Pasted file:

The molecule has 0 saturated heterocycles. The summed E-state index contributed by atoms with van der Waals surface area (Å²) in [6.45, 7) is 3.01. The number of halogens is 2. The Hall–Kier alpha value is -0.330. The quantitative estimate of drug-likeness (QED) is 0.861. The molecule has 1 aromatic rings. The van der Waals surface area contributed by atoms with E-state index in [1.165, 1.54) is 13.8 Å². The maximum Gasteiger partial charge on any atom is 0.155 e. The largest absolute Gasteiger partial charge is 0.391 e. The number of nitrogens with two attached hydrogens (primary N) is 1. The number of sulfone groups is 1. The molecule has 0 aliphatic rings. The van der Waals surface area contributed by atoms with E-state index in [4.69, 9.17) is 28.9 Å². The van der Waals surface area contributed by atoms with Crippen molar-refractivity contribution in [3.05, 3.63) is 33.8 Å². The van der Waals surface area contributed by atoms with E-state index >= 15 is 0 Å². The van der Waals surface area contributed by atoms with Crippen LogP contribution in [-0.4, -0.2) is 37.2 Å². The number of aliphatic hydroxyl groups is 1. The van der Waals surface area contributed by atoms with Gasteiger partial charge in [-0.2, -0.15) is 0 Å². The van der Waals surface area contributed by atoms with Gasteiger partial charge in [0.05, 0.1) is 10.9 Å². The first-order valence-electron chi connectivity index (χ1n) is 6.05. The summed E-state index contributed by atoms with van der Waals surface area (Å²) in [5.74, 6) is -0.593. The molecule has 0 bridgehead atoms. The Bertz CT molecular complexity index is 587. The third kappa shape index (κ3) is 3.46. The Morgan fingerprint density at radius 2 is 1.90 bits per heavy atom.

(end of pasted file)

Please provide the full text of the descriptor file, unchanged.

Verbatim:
The molecule has 0 saturated heterocycles. The summed E-state index contributed by atoms with van der Waals surface area (Å²) in [6.45, 7) is 3.01. The number of halogens is 2. The Hall–Kier alpha value is -0.330. The quantitative estimate of drug-likeness (QED) is 0.861. The molecule has 1 aromatic rings. The van der Waals surface area contributed by atoms with E-state index in [1.165, 1.54) is 13.8 Å². The maximum Gasteiger partial charge on any atom is 0.155 e. The largest absolute Gasteiger partial charge is 0.391 e. The number of nitrogens with two attached hydrogens (primary N) is 1. The number of sulfone groups is 1. The molecule has 0 aliphatic rings. The van der Waals surface area contributed by atoms with E-state index in [4.69, 9.17) is 28.9 Å². The van der Waals surface area contributed by atoms with Crippen molar-refractivity contribution in [3.05, 3.63) is 33.8 Å². The van der Waals surface area contributed by atoms with E-state index >= 15 is 0 Å². The van der Waals surface area contributed by atoms with Crippen LogP contribution in [-0.4, -0.2) is 37.2 Å². The number of aliphatic hydroxyl groups is 1. The van der Waals surface area contributed by atoms with Gasteiger partial charge in [-0.2, -0.15) is 0 Å². The van der Waals surface area contributed by atoms with Gasteiger partial charge in [0.05, 0.1) is 10.9 Å². The first-order valence-electron chi connectivity index (χ1n) is 6.05. The summed E-state index contributed by atoms with van der Waals surface area (Å²) in [5.74, 6) is -0.593. The molecule has 0 bridgehead atoms. The Bertz CT molecular complexity index is 587. The third kappa shape index (κ3) is 3.46. The Morgan fingerprint density at radius 2 is 1.90 bits per heavy atom.